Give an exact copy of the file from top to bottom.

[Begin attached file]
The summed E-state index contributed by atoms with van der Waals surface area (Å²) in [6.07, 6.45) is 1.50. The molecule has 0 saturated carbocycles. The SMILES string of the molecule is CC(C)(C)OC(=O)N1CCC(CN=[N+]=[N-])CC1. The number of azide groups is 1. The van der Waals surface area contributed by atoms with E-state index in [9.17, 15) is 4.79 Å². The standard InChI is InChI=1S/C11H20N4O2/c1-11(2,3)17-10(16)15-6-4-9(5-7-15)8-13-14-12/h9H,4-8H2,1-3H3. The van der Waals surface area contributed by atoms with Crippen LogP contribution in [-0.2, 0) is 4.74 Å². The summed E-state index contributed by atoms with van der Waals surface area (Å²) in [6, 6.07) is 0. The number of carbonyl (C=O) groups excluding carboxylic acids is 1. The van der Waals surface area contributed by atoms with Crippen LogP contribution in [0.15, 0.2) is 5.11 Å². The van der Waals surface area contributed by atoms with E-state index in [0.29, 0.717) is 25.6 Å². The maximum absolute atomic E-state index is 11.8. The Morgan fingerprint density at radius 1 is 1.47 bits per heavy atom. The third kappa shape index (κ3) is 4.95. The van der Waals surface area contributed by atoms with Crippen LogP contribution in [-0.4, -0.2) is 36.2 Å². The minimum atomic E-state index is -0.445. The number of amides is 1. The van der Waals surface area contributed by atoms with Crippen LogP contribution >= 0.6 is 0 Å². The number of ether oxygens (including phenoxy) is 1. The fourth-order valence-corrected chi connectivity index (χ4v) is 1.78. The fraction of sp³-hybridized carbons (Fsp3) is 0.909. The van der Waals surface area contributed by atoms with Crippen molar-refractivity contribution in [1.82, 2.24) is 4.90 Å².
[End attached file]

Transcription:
The summed E-state index contributed by atoms with van der Waals surface area (Å²) in [6.07, 6.45) is 1.50. The molecule has 0 saturated carbocycles. The SMILES string of the molecule is CC(C)(C)OC(=O)N1CCC(CN=[N+]=[N-])CC1. The number of azide groups is 1. The van der Waals surface area contributed by atoms with E-state index in [9.17, 15) is 4.79 Å². The standard InChI is InChI=1S/C11H20N4O2/c1-11(2,3)17-10(16)15-6-4-9(5-7-15)8-13-14-12/h9H,4-8H2,1-3H3. The van der Waals surface area contributed by atoms with Crippen LogP contribution in [-0.2, 0) is 4.74 Å². The summed E-state index contributed by atoms with van der Waals surface area (Å²) in [6, 6.07) is 0. The number of carbonyl (C=O) groups excluding carboxylic acids is 1. The van der Waals surface area contributed by atoms with Crippen LogP contribution in [0.15, 0.2) is 5.11 Å². The van der Waals surface area contributed by atoms with E-state index in [0.29, 0.717) is 25.6 Å². The maximum absolute atomic E-state index is 11.8. The Morgan fingerprint density at radius 1 is 1.47 bits per heavy atom. The third kappa shape index (κ3) is 4.95. The van der Waals surface area contributed by atoms with Crippen LogP contribution in [-0.4, -0.2) is 36.2 Å². The minimum atomic E-state index is -0.445. The number of amides is 1. The van der Waals surface area contributed by atoms with Crippen LogP contribution >= 0.6 is 0 Å². The number of ether oxygens (including phenoxy) is 1. The fourth-order valence-corrected chi connectivity index (χ4v) is 1.78. The fraction of sp³-hybridized carbons (Fsp3) is 0.909. The van der Waals surface area contributed by atoms with Crippen molar-refractivity contribution in [1.82, 2.24) is 4.90 Å².